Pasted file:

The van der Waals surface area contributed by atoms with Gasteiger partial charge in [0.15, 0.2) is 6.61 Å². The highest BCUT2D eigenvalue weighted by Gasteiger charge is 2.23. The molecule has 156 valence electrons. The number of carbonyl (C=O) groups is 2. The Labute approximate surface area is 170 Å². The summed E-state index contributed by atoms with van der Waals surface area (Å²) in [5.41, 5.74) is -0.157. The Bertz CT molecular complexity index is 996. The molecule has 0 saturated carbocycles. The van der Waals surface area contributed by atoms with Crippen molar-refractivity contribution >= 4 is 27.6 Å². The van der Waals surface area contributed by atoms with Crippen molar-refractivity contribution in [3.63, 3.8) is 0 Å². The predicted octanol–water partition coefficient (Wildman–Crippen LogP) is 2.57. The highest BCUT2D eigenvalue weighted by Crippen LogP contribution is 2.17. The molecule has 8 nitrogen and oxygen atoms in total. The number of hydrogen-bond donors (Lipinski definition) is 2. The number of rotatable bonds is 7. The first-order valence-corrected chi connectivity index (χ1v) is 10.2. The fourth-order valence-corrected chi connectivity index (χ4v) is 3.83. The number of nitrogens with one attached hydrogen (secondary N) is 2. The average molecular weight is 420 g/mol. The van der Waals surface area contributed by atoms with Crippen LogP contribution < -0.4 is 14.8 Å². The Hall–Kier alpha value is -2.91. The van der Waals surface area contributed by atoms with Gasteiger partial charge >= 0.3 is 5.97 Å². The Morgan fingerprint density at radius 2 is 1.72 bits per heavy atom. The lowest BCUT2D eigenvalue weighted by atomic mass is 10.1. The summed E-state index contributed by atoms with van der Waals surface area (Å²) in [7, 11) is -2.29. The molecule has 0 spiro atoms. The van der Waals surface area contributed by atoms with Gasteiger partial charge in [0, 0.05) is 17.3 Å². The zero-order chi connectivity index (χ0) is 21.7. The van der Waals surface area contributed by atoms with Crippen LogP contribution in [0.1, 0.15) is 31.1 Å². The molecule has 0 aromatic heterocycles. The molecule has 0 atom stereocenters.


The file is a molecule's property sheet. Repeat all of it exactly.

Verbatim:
The van der Waals surface area contributed by atoms with Gasteiger partial charge in [0.15, 0.2) is 6.61 Å². The highest BCUT2D eigenvalue weighted by Gasteiger charge is 2.23. The molecule has 156 valence electrons. The number of carbonyl (C=O) groups is 2. The Labute approximate surface area is 170 Å². The summed E-state index contributed by atoms with van der Waals surface area (Å²) in [5.41, 5.74) is -0.157. The Bertz CT molecular complexity index is 996. The molecule has 0 saturated carbocycles. The van der Waals surface area contributed by atoms with Crippen molar-refractivity contribution >= 4 is 27.6 Å². The van der Waals surface area contributed by atoms with Crippen molar-refractivity contribution in [3.63, 3.8) is 0 Å². The predicted octanol–water partition coefficient (Wildman–Crippen LogP) is 2.57. The highest BCUT2D eigenvalue weighted by Crippen LogP contribution is 2.17. The molecule has 8 nitrogen and oxygen atoms in total. The number of hydrogen-bond donors (Lipinski definition) is 2. The number of rotatable bonds is 7. The first-order valence-corrected chi connectivity index (χ1v) is 10.2. The fourth-order valence-corrected chi connectivity index (χ4v) is 3.83. The number of nitrogens with one attached hydrogen (secondary N) is 2. The average molecular weight is 420 g/mol. The van der Waals surface area contributed by atoms with Crippen LogP contribution < -0.4 is 14.8 Å². The Hall–Kier alpha value is -2.91. The van der Waals surface area contributed by atoms with Gasteiger partial charge >= 0.3 is 5.97 Å². The Morgan fingerprint density at radius 2 is 1.72 bits per heavy atom. The lowest BCUT2D eigenvalue weighted by atomic mass is 10.1. The summed E-state index contributed by atoms with van der Waals surface area (Å²) in [7, 11) is -2.29. The molecule has 0 spiro atoms. The van der Waals surface area contributed by atoms with Gasteiger partial charge in [0, 0.05) is 17.3 Å². The zero-order chi connectivity index (χ0) is 21.7. The van der Waals surface area contributed by atoms with Crippen LogP contribution in [0.1, 0.15) is 31.1 Å². The molecule has 0 aromatic heterocycles. The molecule has 0 atom stereocenters.